The NHS is desperately trying to catch up with a backlog in patients caused by a hospital shutdown across the country during the height of the Covid crisis (stock image)
Fewer people than usual saw their doctors during the lockdowns, meaning many lived for longer with their cancer growing unchecked.
WHO CHIEF SAYS COVID HAS CAUSED CANCER TIME-BOMB
Covid has had a ‘catastrophic’ impact on cancer treatments and ‘a crisis is brewing’, the
Millions of people across Europe saw their scans or treatment delayed because of lockdowns put in place to control the
As a result, many will start treatment later when their disease is more advanced and harder to treat, meaning they are more likely to die from it or be left disabled.
Dr Hans Kluge, the WHO’s regional director for Europe, said: ‘Due to travel restrictions and the enormous strain on health systems of fighting Covid-19, cancer services have been disrupted across the entire region, significantly delaying diagnosis and treatment, directly impacting the chances of a cure or survival for hundreds of thousands of cancer patients.’
Many more people will die in the coming years, particularly of breast and bowel cancer, for which screening appointments have been postponed, he said.
Dr Kluge’s comments echo concerns raised last year by cancer charities in the UK, who said shutting out patients in the spring would lead to a cancer surge in the future.
Dr Hans Kluge, World Health Organization director for Europe, said the impact the pandemic had had on cancer treatment was ‘catastrophic’.
He warned many more people will die in the coming years, particularly of breast and bowel cancer, for which screening appointments have been postponed.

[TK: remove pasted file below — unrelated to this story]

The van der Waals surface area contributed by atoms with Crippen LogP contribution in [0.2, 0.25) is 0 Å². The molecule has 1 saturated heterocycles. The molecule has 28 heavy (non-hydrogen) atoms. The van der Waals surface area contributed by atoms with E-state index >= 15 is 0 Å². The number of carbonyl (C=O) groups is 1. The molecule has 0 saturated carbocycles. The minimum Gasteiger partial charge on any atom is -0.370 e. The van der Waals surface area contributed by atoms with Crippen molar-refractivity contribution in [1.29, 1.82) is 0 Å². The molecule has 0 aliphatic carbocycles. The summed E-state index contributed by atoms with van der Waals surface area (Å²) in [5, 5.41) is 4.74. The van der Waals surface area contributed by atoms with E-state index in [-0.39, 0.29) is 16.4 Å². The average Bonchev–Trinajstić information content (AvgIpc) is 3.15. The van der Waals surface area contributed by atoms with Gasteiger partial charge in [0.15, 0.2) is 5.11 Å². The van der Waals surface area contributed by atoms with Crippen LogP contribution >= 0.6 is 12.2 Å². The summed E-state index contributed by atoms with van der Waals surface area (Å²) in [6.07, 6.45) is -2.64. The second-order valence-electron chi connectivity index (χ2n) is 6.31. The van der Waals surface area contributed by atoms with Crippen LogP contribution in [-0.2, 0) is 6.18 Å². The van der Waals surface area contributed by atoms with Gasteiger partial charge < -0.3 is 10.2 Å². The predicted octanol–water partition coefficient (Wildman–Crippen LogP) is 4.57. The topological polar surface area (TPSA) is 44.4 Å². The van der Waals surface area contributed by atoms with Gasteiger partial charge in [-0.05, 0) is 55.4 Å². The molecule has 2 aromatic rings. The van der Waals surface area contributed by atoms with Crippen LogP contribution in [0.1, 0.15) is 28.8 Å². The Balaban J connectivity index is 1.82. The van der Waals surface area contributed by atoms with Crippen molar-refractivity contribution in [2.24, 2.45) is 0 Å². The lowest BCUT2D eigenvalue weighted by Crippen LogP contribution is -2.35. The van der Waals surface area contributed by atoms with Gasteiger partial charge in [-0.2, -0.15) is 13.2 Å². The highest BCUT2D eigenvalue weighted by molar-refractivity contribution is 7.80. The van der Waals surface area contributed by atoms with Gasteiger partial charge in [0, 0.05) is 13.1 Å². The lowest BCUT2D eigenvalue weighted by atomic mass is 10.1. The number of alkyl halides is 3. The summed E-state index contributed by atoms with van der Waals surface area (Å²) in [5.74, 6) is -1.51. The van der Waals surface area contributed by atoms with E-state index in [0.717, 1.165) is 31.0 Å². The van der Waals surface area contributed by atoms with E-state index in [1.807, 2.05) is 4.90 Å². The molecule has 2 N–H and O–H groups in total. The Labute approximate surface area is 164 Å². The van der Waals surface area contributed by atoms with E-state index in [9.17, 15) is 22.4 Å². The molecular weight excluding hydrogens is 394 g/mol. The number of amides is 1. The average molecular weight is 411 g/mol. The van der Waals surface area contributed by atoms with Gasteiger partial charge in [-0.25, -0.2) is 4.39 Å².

The NHS cancer figures show that 83.4 per cent of people with suspected cancer were seen by a specialist within two weeks of being referred by their GP.
Two weeks is the NHS target for this and, in late 2019 and early 2020, more than 90 per cent of patients were being seen within it.
Waits have surged since, with the number of people facing agonising longer waits rising from 9.6 per cent in July to 13 per cent in November and 16.6 per cent in January.
And for people diagnosed with the condition, a greater proportion than ever are waiting more than a month to start their treatment – six per cent.
NHS data also shows an eight per cent drop in the number of people starting cancer treatment, meaning growing numbers of people are having potentially life-saving therapy delayed either because of NHS pressures or because they are undiagnosed.
Cancer Research UK chief executive, Michelle Mitchell, said: ‘Whilst it’s positive that urgent referrals did not plummet as they did in the first wave, these January figures show that the pandemic continues to have a devastating impact on cancer patients.
‘Some patients faced cancellations to their cancer surgery, and this appears to be reflected in the figures.
‘The NHS has worked hard to protect cancer services where possible, but the NHS will have to operate at above pre-pandemic levels to make sure people get a diagnosis and treatment as soon as possible.’
Macmillan Cancer Support’s head of policy, Sara Bainbridge, added: ‘Covid-19 continues to cast a long shadow over people living with cancer, with yet another significant drop in the number of referrals for cancer diagnosis and treatment.
‘This is on top of the tens of thousands of people who are still missing a diagnosis due to disruption caused by the pandemic, which could be impacting their prognosis with each day that passes.’